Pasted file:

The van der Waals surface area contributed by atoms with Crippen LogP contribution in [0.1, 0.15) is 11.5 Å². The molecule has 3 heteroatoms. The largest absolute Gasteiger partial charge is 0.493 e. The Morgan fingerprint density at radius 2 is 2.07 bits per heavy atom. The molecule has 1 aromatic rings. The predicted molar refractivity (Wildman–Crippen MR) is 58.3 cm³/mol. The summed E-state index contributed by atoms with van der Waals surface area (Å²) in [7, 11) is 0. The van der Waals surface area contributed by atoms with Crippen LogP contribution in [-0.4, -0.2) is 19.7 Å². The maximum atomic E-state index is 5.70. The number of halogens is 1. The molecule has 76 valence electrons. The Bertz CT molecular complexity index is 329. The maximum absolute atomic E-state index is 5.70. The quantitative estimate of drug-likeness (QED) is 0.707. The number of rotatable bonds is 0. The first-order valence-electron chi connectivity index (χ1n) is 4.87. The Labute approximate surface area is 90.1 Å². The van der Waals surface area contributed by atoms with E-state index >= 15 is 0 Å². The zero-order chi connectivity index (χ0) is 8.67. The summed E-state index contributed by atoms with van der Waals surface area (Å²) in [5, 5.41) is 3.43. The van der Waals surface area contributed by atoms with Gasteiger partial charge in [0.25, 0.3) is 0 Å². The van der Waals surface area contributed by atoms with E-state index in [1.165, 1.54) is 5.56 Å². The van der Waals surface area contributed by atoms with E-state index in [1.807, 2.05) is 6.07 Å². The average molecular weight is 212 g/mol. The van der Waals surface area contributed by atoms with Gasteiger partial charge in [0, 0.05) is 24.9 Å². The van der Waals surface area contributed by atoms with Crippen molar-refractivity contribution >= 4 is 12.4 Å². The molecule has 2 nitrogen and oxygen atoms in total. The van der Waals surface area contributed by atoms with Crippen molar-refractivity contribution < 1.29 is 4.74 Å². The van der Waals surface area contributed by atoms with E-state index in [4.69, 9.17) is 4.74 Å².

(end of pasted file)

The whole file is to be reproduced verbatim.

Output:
The van der Waals surface area contributed by atoms with Crippen LogP contribution in [0.1, 0.15) is 11.5 Å². The molecule has 3 heteroatoms. The largest absolute Gasteiger partial charge is 0.493 e. The Morgan fingerprint density at radius 2 is 2.07 bits per heavy atom. The molecule has 1 aromatic rings. The predicted molar refractivity (Wildman–Crippen MR) is 58.3 cm³/mol. The summed E-state index contributed by atoms with van der Waals surface area (Å²) in [7, 11) is 0. The van der Waals surface area contributed by atoms with Crippen LogP contribution in [-0.4, -0.2) is 19.7 Å². The maximum atomic E-state index is 5.70. The number of halogens is 1. The molecule has 76 valence electrons. The Bertz CT molecular complexity index is 329. The maximum absolute atomic E-state index is 5.70. The quantitative estimate of drug-likeness (QED) is 0.707. The number of rotatable bonds is 0. The first-order valence-electron chi connectivity index (χ1n) is 4.87. The Labute approximate surface area is 90.1 Å². The van der Waals surface area contributed by atoms with E-state index >= 15 is 0 Å². The zero-order chi connectivity index (χ0) is 8.67. The summed E-state index contributed by atoms with van der Waals surface area (Å²) in [5, 5.41) is 3.43. The van der Waals surface area contributed by atoms with Gasteiger partial charge in [0.25, 0.3) is 0 Å². The van der Waals surface area contributed by atoms with E-state index in [1.165, 1.54) is 5.56 Å². The van der Waals surface area contributed by atoms with E-state index in [1.807, 2.05) is 6.07 Å². The average molecular weight is 212 g/mol. The van der Waals surface area contributed by atoms with Gasteiger partial charge in [0, 0.05) is 24.9 Å². The van der Waals surface area contributed by atoms with Crippen molar-refractivity contribution >= 4 is 12.4 Å². The molecule has 2 nitrogen and oxygen atoms in total. The van der Waals surface area contributed by atoms with Crippen molar-refractivity contribution < 1.29 is 4.74 Å². The van der Waals surface area contributed by atoms with E-state index in [4.69, 9.17) is 4.74 Å².